Since you're looking for something interesting and challenging to play, I'd recommend against the fighter (since they tend to have very little to do outside combat) and the monk (since without heavy optimization they are extremely weak).

Rad
2008-04-09, 02:44 PM
Hello,
I have been a 2nd edition player for 8 or 9 years. I recently have found a new group who are interested in starting a campaign but they all play 3.5. I miss playing and am willing to give it a shot, and i already have read the core books, so I understand the new mechanics. The problem is I have noticed a tendency among 3.5ers to try to max out their characters, make them as ridiculously powerful as possible and that was never what made the game fun for me. I was wondering if people had suggestions for a class (i think starting level 5) that wouldn't be the least powered guy ever, but is more focused on being interesting and challenging to play then powerful. I almost always played rogues (thief or bard) or specialty priests / clerics when I played 2e, if that helps. Thanks.

Fun? be a Warlock (Complete Arcane). You have a very small number of spell-like abilities that you can trow off at will. Not really powerful but fun.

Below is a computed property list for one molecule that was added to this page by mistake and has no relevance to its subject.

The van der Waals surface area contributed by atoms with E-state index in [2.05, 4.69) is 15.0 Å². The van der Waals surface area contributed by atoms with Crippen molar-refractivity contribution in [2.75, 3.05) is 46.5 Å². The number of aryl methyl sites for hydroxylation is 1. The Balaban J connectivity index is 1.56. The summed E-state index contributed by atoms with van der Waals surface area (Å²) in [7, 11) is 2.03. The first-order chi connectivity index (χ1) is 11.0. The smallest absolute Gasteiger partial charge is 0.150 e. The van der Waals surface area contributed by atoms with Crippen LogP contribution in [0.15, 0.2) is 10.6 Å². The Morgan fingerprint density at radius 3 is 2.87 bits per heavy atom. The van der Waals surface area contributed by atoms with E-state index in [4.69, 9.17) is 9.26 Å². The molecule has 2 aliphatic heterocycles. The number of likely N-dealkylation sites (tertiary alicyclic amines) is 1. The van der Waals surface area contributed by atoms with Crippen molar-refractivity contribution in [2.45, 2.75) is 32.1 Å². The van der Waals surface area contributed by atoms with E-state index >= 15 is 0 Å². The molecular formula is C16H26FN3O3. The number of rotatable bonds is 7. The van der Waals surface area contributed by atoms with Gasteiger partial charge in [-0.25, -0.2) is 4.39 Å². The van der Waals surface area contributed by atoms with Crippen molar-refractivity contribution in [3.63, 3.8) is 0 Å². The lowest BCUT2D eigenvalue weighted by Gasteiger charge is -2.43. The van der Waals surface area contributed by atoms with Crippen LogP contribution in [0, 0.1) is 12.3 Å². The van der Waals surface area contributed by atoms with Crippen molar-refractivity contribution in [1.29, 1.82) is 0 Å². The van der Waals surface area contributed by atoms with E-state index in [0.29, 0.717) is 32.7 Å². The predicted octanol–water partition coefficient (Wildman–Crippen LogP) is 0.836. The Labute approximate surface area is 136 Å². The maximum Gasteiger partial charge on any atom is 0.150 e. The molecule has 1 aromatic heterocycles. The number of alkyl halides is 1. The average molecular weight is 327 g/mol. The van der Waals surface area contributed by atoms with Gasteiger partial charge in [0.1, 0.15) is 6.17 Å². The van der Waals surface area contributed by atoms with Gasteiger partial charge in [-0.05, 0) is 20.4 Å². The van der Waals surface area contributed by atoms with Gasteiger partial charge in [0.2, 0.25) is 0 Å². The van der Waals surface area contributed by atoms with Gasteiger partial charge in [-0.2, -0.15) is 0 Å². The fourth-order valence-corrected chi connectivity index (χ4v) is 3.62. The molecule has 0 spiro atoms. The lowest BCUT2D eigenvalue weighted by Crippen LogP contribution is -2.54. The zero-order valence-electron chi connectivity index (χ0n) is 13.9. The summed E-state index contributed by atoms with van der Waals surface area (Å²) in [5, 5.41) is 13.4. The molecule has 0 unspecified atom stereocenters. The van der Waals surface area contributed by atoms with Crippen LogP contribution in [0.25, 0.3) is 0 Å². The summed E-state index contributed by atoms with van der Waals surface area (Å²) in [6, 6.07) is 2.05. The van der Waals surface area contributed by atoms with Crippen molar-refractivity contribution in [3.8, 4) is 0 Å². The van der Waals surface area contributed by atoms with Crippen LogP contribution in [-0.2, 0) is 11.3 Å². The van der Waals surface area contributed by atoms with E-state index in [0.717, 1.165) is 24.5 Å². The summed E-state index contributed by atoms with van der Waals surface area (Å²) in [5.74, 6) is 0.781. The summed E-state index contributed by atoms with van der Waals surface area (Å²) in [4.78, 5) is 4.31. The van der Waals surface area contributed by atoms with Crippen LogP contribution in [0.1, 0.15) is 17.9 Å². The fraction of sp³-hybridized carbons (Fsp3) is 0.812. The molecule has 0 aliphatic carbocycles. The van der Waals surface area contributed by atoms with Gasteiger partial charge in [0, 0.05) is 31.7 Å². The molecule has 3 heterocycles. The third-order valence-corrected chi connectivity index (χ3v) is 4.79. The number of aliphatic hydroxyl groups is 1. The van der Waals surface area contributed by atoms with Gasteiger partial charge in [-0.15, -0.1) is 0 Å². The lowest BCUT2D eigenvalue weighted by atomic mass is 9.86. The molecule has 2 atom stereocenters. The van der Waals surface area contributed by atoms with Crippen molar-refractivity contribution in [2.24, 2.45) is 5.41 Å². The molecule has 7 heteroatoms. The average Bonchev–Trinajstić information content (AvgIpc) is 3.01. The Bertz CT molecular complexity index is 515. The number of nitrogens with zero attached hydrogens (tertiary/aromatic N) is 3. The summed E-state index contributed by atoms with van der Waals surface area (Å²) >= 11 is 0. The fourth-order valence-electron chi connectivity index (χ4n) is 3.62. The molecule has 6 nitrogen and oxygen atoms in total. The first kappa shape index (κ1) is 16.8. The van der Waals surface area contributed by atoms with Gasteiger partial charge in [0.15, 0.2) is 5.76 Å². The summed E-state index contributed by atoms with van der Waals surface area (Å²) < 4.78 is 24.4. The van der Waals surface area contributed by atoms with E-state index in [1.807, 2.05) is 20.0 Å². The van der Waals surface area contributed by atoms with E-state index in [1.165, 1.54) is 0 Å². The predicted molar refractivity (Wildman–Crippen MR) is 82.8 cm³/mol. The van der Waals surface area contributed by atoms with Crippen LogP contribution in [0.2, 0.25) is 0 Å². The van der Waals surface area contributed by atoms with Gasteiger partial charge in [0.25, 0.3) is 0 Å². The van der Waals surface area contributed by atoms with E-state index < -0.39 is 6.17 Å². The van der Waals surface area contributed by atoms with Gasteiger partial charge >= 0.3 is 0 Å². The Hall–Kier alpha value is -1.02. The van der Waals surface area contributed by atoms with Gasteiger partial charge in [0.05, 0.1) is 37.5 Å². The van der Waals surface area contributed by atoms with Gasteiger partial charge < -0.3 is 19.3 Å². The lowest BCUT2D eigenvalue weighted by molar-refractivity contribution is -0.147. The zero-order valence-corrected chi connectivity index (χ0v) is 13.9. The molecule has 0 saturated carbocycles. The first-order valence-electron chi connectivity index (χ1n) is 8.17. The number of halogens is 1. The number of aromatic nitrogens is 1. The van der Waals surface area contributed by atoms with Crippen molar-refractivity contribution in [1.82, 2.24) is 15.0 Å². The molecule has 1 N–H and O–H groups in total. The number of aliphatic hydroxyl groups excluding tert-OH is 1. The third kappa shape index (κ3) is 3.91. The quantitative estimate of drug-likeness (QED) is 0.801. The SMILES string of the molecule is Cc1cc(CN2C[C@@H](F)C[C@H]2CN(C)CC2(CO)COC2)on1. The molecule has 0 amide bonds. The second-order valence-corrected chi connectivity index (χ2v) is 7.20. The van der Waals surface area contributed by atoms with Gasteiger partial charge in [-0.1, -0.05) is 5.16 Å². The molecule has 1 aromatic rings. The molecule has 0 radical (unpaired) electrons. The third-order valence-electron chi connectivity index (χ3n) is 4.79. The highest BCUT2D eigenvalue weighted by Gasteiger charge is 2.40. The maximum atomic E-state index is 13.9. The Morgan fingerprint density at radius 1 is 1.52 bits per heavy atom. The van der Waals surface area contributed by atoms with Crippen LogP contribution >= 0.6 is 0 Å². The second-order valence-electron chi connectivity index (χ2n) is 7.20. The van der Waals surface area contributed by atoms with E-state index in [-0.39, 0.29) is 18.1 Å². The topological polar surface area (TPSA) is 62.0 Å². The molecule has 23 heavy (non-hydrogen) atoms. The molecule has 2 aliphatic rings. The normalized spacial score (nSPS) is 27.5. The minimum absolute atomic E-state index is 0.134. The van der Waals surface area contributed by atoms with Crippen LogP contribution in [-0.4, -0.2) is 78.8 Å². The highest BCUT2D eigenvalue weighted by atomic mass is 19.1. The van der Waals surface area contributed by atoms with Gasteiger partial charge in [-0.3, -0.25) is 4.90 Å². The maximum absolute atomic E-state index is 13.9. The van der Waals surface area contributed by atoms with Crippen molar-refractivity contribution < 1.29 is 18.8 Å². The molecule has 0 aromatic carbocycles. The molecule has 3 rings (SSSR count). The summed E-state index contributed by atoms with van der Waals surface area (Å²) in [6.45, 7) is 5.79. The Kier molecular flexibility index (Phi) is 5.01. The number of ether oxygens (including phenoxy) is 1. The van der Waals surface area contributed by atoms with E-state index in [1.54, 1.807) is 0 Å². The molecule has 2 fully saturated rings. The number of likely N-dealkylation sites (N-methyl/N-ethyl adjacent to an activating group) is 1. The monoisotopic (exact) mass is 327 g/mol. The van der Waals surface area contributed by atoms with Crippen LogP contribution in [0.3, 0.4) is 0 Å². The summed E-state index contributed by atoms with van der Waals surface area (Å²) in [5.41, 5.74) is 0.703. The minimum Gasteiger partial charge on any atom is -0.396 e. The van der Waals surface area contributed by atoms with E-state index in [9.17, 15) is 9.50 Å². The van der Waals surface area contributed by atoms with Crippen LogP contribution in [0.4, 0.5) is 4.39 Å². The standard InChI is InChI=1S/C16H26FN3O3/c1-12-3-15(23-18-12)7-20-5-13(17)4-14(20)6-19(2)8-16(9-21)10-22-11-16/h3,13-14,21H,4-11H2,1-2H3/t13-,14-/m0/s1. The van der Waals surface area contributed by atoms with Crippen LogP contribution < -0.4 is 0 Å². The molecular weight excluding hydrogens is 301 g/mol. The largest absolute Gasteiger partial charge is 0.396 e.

merfolkotpt
2008-04-09, 03:53 PM
In answer to some questions as well as some clarifications.
I actually through friends have access to most of the books. I feel like I am going to shy away from casters initially just because I think it will be that much stuff that is just enough different to be irritating. The other character's in the group as far as I can tell are going to be a sorcerer, cleric, and some kind of tanky guy paladin or fighter. I have looked a little bit at the scout class but haven't even really thought about monk what makes it fun, I played a little bit of 1st edition and those monks were crazy at high level are they similar in 3.5.
The campaign setting is i think traditional fantasy (think FR), no psionics, and homebrewed in some respects.

Chronos
2008-04-09, 06:07 PM
I feel like I am going to shy away from casters initially just because I think it will be that much stuff that is just enough different to be irritating.As in, little differences would be more annoying than big differences? Because the mechanics for spells are actually fairly similar between 2nd and 3.x editions. They're a lot more powerful, but that's mostly due to subtle changes (how difficult it is to make saving throws, for instance, or the Concentration skill, which makes it harder to disrupt a spell being cast). The skill system, however, which is the rogue's bread and butter, is radically different between 2nd and 3rd.